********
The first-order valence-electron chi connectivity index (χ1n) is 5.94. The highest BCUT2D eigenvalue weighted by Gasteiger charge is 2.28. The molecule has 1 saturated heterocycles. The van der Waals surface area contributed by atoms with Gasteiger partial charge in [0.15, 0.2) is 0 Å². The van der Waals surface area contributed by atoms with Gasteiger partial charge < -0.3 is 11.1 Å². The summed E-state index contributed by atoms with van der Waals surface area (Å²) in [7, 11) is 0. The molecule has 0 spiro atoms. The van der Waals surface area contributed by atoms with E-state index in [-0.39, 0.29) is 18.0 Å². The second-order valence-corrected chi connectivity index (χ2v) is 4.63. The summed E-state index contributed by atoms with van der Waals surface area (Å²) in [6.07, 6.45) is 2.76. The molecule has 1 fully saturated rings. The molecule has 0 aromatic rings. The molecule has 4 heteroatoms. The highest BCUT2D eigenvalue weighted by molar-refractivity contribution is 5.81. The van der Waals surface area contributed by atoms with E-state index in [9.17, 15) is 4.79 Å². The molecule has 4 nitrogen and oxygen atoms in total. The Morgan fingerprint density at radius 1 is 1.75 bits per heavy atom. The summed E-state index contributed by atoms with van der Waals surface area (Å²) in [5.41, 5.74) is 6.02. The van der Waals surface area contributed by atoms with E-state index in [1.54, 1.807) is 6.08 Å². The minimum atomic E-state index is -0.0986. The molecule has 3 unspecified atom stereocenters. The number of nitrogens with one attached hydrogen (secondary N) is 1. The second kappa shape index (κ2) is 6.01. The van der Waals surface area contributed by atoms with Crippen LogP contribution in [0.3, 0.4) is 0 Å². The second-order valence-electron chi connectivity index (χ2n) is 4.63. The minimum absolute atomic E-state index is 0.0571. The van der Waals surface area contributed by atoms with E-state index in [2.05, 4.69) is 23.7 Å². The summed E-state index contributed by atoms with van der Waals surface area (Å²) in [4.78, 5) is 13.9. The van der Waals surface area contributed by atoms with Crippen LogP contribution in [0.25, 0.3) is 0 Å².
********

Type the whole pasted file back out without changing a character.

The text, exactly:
The first-order valence-electron chi connectivity index (χ1n) is 5.94. The highest BCUT2D eigenvalue weighted by Gasteiger charge is 2.28. The molecule has 1 saturated heterocycles. The van der Waals surface area contributed by atoms with Gasteiger partial charge in [0.15, 0.2) is 0 Å². The van der Waals surface area contributed by atoms with Gasteiger partial charge < -0.3 is 11.1 Å². The summed E-state index contributed by atoms with van der Waals surface area (Å²) in [7, 11) is 0. The molecule has 0 spiro atoms. The van der Waals surface area contributed by atoms with E-state index in [-0.39, 0.29) is 18.0 Å². The second-order valence-corrected chi connectivity index (χ2v) is 4.63. The summed E-state index contributed by atoms with van der Waals surface area (Å²) in [6.07, 6.45) is 2.76. The molecule has 1 fully saturated rings. The molecule has 0 aromatic rings. The molecule has 4 heteroatoms. The highest BCUT2D eigenvalue weighted by molar-refractivity contribution is 5.81. The van der Waals surface area contributed by atoms with E-state index in [9.17, 15) is 4.79 Å². The molecule has 4 nitrogen and oxygen atoms in total. The Morgan fingerprint density at radius 1 is 1.75 bits per heavy atom. The summed E-state index contributed by atoms with van der Waals surface area (Å²) in [5.41, 5.74) is 6.02. The van der Waals surface area contributed by atoms with E-state index in [1.54, 1.807) is 6.08 Å². The minimum atomic E-state index is -0.0986. The molecule has 3 unspecified atom stereocenters. The number of nitrogens with one attached hydrogen (secondary N) is 1. The second kappa shape index (κ2) is 6.01. The van der Waals surface area contributed by atoms with Crippen LogP contribution in [0.3, 0.4) is 0 Å². The second-order valence-electron chi connectivity index (χ2n) is 4.63. The minimum absolute atomic E-state index is 0.0571. The van der Waals surface area contributed by atoms with E-state index in [2.05, 4.69) is 23.7 Å². The summed E-state index contributed by atoms with van der Waals surface area (Å²) in [4.78, 5) is 13.9. The van der Waals surface area contributed by atoms with Crippen LogP contribution in [0.25, 0.3) is 0 Å².